Marburg Colloquy

From Wikipedia, the free encyclopedia
Jump to navigation Jump to search
Anonymous woodcut, 1557

The Marburg Colloquy was a meeting at Marburg Castle, Marburg, Hesse, Germany, which attempted to solve a disputation between Martin Luther and Ulrich Zwingli over the Real Presence of Christ in the Eucharist. It took place between 1 October and 4 October 1529. The leading Protestant reformers of the time attended at the behest of Philip I of Hessen. Philip's primary motivation for this conference was political; he wished to unite the Protestant states in political alliance, and to this end, religious harmony was an important consideration.

After the Diet of Speyer had confirmed the edict of Worms, Philip I felt the need to reconcile the diverging views of Martin Luther and Ulrich Zwingli in order to develop a unified Protestant theology. Besides Luther and Zwingli, the reformers Stephan Agricola, Johannes Brenz, Martin Bucer, Caspar Hedio, Justus Jonas, Philipp Melanchthon, Johannes Oecolampadius, Andreas Osiander, and Bernhard Rothmann participated in the meeting.

If Philip wanted the meeting to be a symbol of Protestant unity he was disappointed. Both Luther and Zwingli fell out over the sacrament of the Eucharist.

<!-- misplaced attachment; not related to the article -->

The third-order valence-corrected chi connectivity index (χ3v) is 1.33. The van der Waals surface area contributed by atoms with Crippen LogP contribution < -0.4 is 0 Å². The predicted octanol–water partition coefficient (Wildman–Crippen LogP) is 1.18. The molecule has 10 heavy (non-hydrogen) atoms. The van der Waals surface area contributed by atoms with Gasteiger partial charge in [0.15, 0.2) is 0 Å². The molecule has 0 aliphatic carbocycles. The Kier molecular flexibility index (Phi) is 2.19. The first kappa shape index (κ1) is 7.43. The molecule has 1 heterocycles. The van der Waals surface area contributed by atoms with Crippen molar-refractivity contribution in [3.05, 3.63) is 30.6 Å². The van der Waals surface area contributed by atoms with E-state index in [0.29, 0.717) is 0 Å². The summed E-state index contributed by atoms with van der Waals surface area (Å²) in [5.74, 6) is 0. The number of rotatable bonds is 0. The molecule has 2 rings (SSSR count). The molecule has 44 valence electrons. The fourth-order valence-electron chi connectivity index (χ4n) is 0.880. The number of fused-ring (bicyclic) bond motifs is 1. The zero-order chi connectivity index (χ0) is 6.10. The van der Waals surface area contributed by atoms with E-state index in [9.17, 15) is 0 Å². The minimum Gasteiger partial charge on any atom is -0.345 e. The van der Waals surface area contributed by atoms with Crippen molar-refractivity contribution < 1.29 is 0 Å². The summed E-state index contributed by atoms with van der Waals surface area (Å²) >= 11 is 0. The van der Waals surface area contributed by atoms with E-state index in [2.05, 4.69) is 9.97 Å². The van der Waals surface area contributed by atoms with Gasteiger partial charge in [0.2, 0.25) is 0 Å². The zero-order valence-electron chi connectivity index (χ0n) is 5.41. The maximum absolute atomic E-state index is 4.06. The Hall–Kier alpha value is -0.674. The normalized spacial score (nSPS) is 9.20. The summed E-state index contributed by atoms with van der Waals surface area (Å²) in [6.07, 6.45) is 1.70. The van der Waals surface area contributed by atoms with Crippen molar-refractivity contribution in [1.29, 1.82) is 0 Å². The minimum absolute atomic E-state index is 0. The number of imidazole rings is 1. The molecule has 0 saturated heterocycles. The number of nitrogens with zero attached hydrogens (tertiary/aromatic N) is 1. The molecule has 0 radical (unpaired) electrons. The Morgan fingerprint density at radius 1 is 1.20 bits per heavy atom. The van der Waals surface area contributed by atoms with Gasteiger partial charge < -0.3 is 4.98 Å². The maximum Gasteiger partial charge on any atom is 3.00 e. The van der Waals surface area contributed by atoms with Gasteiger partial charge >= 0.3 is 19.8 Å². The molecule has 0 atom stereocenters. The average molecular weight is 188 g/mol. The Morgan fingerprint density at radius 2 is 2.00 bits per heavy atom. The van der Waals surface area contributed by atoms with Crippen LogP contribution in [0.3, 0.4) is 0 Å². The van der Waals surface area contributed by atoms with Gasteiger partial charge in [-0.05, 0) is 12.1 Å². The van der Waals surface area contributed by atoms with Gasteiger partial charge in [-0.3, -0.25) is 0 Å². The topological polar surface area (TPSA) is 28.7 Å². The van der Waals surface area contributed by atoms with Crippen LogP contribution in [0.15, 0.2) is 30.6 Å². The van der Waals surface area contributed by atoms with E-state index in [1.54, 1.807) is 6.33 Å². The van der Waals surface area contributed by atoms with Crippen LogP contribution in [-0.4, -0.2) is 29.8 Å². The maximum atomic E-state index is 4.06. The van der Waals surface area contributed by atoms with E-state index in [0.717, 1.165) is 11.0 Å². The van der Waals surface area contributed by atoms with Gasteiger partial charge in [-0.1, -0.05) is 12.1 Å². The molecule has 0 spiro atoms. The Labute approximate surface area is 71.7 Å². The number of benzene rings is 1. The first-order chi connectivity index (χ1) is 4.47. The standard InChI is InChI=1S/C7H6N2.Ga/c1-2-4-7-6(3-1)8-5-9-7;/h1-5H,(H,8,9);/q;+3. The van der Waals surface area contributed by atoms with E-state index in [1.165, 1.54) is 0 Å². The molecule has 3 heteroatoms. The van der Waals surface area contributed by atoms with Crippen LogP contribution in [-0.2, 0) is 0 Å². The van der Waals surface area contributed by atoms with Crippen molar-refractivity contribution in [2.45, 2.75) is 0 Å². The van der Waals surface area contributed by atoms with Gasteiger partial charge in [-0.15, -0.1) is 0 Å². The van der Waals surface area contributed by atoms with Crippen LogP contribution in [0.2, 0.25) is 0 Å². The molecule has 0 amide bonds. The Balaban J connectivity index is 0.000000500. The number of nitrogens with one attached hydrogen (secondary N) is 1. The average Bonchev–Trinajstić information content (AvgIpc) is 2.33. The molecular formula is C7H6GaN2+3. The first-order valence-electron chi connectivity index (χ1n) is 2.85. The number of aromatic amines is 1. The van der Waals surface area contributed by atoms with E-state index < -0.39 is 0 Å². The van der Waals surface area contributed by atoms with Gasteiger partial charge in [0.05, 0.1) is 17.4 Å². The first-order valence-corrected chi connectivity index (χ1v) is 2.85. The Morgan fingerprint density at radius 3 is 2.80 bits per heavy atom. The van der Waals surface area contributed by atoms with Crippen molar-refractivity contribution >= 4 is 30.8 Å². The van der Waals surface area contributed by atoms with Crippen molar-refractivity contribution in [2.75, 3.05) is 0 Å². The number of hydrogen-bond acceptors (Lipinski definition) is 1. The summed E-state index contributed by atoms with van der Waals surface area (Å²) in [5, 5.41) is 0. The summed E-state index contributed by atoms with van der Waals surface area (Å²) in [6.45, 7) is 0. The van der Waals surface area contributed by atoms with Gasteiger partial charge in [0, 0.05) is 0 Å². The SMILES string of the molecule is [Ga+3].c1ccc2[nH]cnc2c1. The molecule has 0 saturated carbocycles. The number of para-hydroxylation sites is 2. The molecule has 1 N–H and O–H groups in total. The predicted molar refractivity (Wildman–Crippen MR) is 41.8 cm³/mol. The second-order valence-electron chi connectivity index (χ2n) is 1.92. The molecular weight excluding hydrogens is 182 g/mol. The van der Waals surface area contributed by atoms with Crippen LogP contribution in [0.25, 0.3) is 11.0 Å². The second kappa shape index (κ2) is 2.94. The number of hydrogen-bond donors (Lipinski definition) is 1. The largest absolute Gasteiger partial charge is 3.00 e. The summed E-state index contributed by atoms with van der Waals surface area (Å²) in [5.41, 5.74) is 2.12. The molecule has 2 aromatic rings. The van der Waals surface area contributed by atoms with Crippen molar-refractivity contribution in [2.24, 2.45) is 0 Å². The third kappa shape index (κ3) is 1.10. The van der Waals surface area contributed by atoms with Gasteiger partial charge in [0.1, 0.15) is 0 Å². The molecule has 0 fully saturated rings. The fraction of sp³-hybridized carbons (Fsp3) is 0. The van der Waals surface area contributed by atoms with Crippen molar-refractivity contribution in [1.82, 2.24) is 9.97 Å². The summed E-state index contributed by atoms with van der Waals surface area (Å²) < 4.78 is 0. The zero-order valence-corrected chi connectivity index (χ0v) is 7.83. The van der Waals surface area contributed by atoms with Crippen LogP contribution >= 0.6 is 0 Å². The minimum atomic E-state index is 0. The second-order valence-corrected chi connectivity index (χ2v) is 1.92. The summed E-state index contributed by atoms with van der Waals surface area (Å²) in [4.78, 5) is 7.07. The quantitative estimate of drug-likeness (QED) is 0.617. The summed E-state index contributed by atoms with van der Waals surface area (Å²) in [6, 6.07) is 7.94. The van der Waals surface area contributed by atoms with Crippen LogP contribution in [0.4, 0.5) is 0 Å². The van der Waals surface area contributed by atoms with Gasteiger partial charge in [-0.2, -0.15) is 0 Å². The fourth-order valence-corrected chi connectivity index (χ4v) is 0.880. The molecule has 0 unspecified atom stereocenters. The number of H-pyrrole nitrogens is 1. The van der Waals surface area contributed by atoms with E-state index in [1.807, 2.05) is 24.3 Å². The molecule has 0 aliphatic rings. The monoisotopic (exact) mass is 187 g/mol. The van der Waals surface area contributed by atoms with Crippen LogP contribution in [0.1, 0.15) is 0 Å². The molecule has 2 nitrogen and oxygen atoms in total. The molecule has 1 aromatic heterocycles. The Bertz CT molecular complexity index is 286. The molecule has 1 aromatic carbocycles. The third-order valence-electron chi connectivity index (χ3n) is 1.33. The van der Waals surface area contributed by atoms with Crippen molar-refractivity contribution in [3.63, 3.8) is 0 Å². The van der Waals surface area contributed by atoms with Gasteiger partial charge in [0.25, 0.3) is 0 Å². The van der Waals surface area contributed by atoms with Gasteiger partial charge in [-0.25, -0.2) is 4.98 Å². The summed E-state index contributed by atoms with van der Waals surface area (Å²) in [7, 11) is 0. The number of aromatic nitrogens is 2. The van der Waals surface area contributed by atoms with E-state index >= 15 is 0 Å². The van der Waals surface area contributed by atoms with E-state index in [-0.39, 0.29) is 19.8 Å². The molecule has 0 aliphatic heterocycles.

Background[edit]

Philip of Hesse had a political motivation to unify all the leading Protestants because he believed that as a divided entity they were vulnerable to Charles V. As a unified force, they would appear to be more powerful. Religious harmony was vital amongst the Protestants for there to be a unification.[1]

Participants[edit]

The colloquy[edit]

The Marburg Colloquy, painter of August Noack.

Although the two prominent reformers, Luther and Zwingli, found a consensus on fourteen theological points,[1] they could not find agreement on the fifteenth point pertaining to the Eucharist. Timothy George, an author and professor of Church History, summarized the incompatible views, "On this issue, they parted without having reached an agreement. Both Luther and Zwingli agreed that the bread in the Supper was a sign. For Luther, however, that which the bread signified, namely the body of Christ, was present “in, with, and under” the sign itself. For Zwingli, though, sign and thing signified were separated by a distance—the width between heaven and earth."[2]

Underlying this disagreement was their theology of Christ. Luther believed that the human body of Christ was ubiquitous (present in all places) and so present in the bread and wine. This was possible because the attributes of God infused Christ's human nature. Luther emphasized the oneness of Christ's person. Zwingli, who emphasized the distinction of the natures, believed that while Christ in his deity was omnipresent, Christ's human body could only be present in one place, that is, at the right hand of the Father.[3] The executive editor for Christianity Today magazine carefully detailed the two views that would forever divide the Lutheran and Reformed view of the Supper: